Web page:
In the last few years, banks restructured their advances to contain the deterioration in asset quality due to increasing NPAs.
The RBI issued a circular in 2008 providing a special dispensation mechanism to address this issue. In spite of this, the deterioration in asset quality was clearly evident in the form of rising sub-standard/doubtful assets as a percentage of gross advances.
While the priority sector accounts for 52 per cent of NPAs in end March 2011, this has declined to 47 per cent in March 2012. The balance is accounted by the non-priority sector. Of the priority sector, agriculture accounts for a sizeable portion of NPAs.
Although ratios of NPAs to advances to weaker sections have declined consistently from 5 per cent in 2008 to about 2.5 per cent in 2011, this has increased significantly in 2012, with strong implications for the financial inclusion exercise.
It is important that those who availed loans from banks do not misuse the write-off route. During 2010-11, the Government of India injected Rs 20,117 crore as capital in public sector banks; this infusion amounted to Rs 12,000 crore and Rs 12,517 crore, respectively, during 2011-12 and 2012-13. During 2013-14, the GOI announced an infusion of Rs 14,000 crore in the latest Budget. On an average, the write-off amount accounts for about 15-25 per cent of the capital injected in these years. Hence, it is important that this write-off route is used judiciously so that taxpayers’ money is not misused.
In order to put the banking system on a sound footing, containing the NPAs in general and administering write-offs activity carefully assumes more importance. Hence, the following suggestions are made from the viewpoint of transparency and effective administration.
Banks must publish the names of those who are becoming NPAs, and in particular those cases where write-off is done.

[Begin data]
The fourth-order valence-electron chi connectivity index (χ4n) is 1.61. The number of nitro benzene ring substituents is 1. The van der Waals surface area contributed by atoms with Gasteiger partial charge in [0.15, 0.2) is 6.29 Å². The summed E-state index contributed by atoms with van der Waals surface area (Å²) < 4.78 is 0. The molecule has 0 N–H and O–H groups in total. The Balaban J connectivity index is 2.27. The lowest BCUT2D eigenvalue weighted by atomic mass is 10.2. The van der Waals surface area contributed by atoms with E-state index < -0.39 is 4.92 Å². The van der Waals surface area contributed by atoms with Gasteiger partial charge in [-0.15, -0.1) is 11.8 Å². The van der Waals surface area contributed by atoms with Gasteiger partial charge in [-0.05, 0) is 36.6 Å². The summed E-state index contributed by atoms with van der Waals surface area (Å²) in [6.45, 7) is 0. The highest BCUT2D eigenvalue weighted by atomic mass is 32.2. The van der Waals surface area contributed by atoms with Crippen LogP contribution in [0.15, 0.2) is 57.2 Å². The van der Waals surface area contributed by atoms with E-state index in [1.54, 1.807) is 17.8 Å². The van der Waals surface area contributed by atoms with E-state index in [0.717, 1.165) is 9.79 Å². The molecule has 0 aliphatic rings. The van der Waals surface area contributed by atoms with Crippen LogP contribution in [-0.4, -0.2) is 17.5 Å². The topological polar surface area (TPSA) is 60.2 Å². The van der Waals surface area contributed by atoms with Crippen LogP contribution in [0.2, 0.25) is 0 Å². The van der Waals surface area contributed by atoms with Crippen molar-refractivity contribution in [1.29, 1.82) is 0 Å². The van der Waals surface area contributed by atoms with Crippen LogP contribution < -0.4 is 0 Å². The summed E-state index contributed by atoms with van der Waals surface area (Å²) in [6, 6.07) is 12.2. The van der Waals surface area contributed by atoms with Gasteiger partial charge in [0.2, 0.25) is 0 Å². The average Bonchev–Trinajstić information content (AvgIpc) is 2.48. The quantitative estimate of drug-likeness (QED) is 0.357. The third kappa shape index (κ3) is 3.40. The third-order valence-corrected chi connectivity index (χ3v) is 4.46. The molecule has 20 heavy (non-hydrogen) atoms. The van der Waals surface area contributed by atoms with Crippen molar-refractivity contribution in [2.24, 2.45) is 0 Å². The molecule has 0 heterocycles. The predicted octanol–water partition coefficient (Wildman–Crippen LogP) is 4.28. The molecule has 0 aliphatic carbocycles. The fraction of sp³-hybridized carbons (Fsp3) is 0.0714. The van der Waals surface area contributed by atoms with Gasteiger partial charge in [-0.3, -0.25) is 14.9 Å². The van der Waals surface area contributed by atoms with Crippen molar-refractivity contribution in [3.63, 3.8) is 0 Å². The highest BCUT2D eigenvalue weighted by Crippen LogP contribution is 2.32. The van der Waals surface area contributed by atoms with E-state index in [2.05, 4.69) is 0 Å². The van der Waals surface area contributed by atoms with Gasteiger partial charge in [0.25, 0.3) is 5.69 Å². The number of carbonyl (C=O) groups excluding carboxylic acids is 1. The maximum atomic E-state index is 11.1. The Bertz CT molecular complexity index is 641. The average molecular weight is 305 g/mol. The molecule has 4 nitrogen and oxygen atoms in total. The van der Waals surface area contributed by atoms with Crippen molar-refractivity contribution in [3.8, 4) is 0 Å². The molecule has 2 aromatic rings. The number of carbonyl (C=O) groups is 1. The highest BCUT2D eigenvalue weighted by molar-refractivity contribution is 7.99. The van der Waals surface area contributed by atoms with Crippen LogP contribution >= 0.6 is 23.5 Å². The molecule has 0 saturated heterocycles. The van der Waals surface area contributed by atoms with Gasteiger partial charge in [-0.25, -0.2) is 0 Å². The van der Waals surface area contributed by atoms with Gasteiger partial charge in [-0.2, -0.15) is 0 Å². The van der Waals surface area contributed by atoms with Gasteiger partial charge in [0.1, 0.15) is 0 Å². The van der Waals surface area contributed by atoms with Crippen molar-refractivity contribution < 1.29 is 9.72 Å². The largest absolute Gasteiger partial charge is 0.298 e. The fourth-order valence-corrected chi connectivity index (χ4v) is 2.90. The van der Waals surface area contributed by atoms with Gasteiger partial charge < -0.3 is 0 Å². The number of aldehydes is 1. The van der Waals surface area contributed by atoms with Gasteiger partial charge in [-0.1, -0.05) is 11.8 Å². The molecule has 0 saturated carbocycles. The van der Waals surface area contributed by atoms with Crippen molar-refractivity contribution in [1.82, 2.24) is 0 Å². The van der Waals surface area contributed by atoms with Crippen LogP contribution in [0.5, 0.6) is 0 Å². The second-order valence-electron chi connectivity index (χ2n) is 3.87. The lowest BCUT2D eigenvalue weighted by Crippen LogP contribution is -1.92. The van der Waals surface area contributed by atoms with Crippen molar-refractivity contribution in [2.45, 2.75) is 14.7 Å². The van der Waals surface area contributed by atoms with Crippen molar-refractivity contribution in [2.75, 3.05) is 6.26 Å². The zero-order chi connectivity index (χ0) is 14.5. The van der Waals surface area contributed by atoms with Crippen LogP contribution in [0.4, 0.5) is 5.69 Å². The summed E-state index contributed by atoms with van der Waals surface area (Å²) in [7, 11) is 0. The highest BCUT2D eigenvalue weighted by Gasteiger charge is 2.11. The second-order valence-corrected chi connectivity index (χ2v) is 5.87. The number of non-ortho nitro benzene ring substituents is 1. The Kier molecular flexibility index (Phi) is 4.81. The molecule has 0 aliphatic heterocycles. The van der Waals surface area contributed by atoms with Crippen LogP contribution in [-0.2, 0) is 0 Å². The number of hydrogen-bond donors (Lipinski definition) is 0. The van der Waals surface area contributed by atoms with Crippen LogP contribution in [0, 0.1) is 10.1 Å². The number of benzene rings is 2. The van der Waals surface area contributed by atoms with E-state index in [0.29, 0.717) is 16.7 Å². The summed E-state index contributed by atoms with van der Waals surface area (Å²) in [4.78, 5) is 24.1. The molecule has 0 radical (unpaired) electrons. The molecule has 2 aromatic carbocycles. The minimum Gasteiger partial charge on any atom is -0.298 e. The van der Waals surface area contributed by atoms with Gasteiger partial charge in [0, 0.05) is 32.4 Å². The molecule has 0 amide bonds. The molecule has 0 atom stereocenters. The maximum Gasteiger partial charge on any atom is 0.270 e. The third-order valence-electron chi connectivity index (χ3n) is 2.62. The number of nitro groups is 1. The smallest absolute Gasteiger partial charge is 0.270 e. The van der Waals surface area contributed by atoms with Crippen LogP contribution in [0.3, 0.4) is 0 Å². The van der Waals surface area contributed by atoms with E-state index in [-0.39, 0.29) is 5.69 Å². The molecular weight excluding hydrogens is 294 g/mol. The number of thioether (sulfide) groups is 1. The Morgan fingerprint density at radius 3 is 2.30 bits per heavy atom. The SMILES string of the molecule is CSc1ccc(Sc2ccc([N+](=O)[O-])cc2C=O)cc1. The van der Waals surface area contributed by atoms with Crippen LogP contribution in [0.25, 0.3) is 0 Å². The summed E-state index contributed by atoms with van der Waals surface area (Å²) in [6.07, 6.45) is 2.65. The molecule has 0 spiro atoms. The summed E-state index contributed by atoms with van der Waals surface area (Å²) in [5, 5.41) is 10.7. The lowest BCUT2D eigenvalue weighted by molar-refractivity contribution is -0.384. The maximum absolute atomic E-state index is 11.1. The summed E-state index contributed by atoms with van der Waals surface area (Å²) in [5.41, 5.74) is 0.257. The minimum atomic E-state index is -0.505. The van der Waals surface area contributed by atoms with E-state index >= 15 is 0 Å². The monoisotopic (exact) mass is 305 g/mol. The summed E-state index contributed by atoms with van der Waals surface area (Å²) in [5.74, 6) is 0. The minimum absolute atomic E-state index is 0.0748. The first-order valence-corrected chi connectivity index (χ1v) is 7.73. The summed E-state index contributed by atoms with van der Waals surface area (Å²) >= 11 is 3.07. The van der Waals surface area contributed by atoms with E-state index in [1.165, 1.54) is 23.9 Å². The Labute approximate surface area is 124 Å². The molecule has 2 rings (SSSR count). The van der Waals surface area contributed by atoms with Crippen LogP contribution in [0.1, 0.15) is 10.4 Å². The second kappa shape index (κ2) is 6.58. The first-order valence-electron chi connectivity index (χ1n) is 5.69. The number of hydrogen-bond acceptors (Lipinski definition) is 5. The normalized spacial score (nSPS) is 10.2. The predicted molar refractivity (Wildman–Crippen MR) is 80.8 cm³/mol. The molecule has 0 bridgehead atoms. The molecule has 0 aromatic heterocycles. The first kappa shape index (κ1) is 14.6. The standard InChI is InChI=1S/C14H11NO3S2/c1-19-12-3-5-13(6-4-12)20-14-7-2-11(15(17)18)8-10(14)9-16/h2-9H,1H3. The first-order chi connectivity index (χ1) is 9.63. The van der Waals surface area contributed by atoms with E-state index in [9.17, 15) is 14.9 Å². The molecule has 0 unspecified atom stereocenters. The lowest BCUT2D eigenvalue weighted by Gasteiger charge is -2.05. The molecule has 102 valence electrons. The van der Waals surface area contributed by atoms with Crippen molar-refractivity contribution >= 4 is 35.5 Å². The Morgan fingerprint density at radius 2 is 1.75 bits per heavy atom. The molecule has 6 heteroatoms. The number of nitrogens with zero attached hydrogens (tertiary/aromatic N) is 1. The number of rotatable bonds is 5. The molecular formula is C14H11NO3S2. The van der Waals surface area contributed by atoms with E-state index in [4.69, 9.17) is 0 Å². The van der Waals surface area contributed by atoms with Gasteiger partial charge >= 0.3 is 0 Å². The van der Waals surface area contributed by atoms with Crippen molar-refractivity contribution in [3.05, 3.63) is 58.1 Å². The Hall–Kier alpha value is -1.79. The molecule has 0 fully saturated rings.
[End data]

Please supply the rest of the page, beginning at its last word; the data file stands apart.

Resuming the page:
“Focused auditing” should be done separately for NPAs. Along with the audited statements, the external auditor must submit a special report regarding NPAs and write-off cases.
The written-off account holders should not be eligible for any bank loan for another three or five years and a data pool must be maintained by the Indian Banks’ Association. This data pool must be made available to other banks when needed.
When the RBI grants new banking licence, there should be a condition that for the first 10 years there cannot be any loan write-offs. Later, write-off amounts must be borne by the shareholders, which is to be certified by external auditors. A separate statement should be made so that all stakeholders are aware to what extent their profits were affected due to the write-off.
The RBI must ask those strategically important banks, which carry higher NPA ratios, higher than the industrial median, to publish their plan to reduce NPAs along with their annual accounts and also position a periodical monitoring mechanism of high frequency.
The RBI must be discreet in providing the restructuring loan classification mechanism, as was done in 2008, and conduct an evaluation exercise regarding the efficacy of this measure. This would enable it to critically evaluate the implication of this measure.
(The author is former Principal Advisor, RBI. Views are personal.)